Why so quiet?
“Are Exxon, Facebook in California's cross hairs? Top cop hints at investigations” (sacbee.com, April 11): It is almost encouraging to read about Attorney General Becerra hinting at an investigation into Exxon for public (and shareholder) deception about climate change. Hints, though, are not enough. If he’s investigating, why keep it secret? No danger of tipping off the target: Exxon is painfully aware that it has been under investigation by New York and Massachusetts. Worse, when Kamala Harris was California's AG, she publicly announced her office’s investigation into Exxon for fraud. Becerra moved into her job and just stopped talking about it. A public announcement would surely boost the cause.
Janet Cox, Oakland
All talk, no action
“Battling ‘implicit bias’ among police ‘has to be a priority,’ Kamala Harris says” (sacbee.com, April 5): So U.S. Senator Kamala Harris visits Sacramento to speak at a community forum concerning the Stephon Clark shooting and calls for leadership in criminal justice and changing America's way of policing. Why don't we start by asking Harris for her contributions to that topic while she served as our attorney general? Just another example of all talk and no action – her legacy in California.
James Datzman, Lincoln
Not a ‘coincidence’
“DA gets $13,000 from police unions – and more protests – days after Stephon Clark's death” (sacbee.com, April 6): Anne Marie Schubert’s re-election campaign signs have popped up all over Sacramento. They’re appealing. It’s clear the lady is a judicial stand out, but “shrewd politician” seems an appropriate descriptor as well. When Schubert calls the timing of a $13,000 donation to her campaign from two law enforcement unions “an unfortunate coincidence” because it was received just after the police killing of Stephon Clark, mystification ensues. One person’s coincidence is another’s sign of obvious truth. And here it is: Schubert cannot be tough, fair or independent when she’s slipped fat wads of cash by the very people she’s been entrusted to impartially investigate on behalf of the disenfranchised, poor and seemingly expendable members of our city.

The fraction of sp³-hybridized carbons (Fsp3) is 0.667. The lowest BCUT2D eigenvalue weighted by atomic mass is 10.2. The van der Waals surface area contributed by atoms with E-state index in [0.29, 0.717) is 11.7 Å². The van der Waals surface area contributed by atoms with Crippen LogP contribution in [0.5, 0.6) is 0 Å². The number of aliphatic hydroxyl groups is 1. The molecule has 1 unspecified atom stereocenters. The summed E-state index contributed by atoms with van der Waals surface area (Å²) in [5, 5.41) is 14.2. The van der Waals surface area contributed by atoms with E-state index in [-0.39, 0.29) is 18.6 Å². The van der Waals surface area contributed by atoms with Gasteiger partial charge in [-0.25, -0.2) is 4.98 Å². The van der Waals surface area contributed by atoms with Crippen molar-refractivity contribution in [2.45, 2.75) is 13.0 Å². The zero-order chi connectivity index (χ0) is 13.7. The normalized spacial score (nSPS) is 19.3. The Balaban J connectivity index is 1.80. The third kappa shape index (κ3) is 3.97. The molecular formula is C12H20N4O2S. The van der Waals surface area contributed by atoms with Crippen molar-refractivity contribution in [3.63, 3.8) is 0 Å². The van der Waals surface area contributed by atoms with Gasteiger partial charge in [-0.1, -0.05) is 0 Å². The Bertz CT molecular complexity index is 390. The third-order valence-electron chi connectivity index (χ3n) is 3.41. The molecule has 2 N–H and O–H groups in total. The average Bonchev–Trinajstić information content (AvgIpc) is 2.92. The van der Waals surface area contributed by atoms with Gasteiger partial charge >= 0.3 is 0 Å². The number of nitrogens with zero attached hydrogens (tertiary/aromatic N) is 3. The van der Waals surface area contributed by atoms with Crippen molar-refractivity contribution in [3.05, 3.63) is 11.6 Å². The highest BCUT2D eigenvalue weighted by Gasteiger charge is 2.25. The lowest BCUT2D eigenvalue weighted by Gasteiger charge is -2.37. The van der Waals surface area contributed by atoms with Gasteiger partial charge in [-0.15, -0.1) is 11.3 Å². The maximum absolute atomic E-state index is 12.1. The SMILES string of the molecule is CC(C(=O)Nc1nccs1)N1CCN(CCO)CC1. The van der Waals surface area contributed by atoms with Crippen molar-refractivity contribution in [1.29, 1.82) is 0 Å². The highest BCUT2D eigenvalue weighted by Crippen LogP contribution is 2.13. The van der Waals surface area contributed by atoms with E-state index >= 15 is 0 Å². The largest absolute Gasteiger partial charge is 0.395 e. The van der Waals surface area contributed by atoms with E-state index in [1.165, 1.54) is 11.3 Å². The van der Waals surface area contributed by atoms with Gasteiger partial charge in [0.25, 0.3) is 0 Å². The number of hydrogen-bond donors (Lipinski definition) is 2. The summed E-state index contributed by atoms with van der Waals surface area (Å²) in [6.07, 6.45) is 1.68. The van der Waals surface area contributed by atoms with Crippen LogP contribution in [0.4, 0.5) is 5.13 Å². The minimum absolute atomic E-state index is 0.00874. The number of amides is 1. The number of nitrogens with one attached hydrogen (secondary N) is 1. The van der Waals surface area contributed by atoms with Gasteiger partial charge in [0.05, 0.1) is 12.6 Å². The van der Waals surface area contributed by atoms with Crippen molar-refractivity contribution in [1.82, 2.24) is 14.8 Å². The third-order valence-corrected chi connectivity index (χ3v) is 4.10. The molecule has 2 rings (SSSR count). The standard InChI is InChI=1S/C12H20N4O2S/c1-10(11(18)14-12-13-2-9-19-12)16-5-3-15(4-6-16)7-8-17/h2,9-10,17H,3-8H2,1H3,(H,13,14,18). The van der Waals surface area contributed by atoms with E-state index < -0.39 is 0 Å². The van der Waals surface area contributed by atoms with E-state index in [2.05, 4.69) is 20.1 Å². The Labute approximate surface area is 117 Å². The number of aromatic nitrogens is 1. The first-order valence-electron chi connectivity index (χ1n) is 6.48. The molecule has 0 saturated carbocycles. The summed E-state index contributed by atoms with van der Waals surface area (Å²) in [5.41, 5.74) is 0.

Angela F. Luna, Fair Oaks
Lay off Schubert
“After Stephon Clark, Sacramento got a lot right. Here's where things can still go wrong” (Erika D. Smith, April 9): Erika D. Smith is correct that Sacramento could become a model for change in policing practices as well as methods of handling protests. However, it is at minimum opportunistic for her to cast aspersions at our current DA, Anne Marie Schubert, over campaign contributions. Taking cheap shots at public servants who have rendered faithful, conscientious service to our community is a step backwards. Your editorial board endorsed DA Schubert in 2014. Is The Bee being unduly biased in this matter?
Elizabeth Guzzetta, Sloughhouse
“Here’s where and how California youths are most often murdered” (sacbee.com, April 4): Finally, an article that provides facts regarding the true genocide within the black community – black on black crime. Where are the protests and marches when black youths are nine times more likely to be murdered?
Joan Bach, Sacramento
Try more training
“Two houses, one promise: a Capitol with more dignity” (sacbee.com, April 5): Regarding the op-ed by Toni Atkins and Anthony Rendon, a good start to improving the dignity of the California Legislature would be to require all members to follow the laws of the state of California. As a manager and supervisor, I am required by law to complete two hours of sexual harassment training annually. All members of the Legislature and their staff should also follow this requirement.
Don’t call 911
“'It makes me never want to call 911 again,' neighbor says after Stephon Clark shooting” (sacbee.com, April 9): Citizens call 911, then disagree with the police action taken. In this case, Mr. Reiling armed himself with a baseball bat and chased the suspect down the street. Would Mr. Reiling have attacked the suspect with the baseball bat if he had caught up with him? If you don't want the police involved, don't call 911.
Vickie Linnet, Corning
“State is doing just fine without the National Guard on the border” (Editorials, April 5): California is not doing just fine. The border checkpoints are being overrun with drugs. ICE is under staffed. The National Guard would be there to assist. Immigrants who have been deported for illegal activities return again and again. Trump has not staged a war on immigrants; he’s enforcing a law that has been on the books for a long time. California needs to be sued for its ridiculous sanctuary state laws, which are endangering our citizens and not allowing our peace officers to do their jobs.
Dennis Kearney, Elk Grove
“Gov. Jerry Brown urges 'yes' for both Delta tunnels. Will that sway crucial vote?” (sacbee.com, April 9): Gov. Brown needs to let the twin tunnels and the train go, and do something all Californians can benefit from. We will always be in a “state of drought” from now on with our growing population. Reservoirs would be an excellent use of our tax money, not tunnels and not trains.
Sandra Adair, Woodland
“Before elevating Sheldon, coach pursued his passion for $12k a year in Navajo Nation” (Joe Davidson, March 23): It’s always encouraging to hear about someone with humble roots making it to the highest stage of competition in his career. It’s not hard to tell that Coach Rollings is dedicated to the players, and that he is always willing to go the extra mile for them. It’s always nice to hear about the impact of sports on young people’s lives.
Jack Hopping, Roseville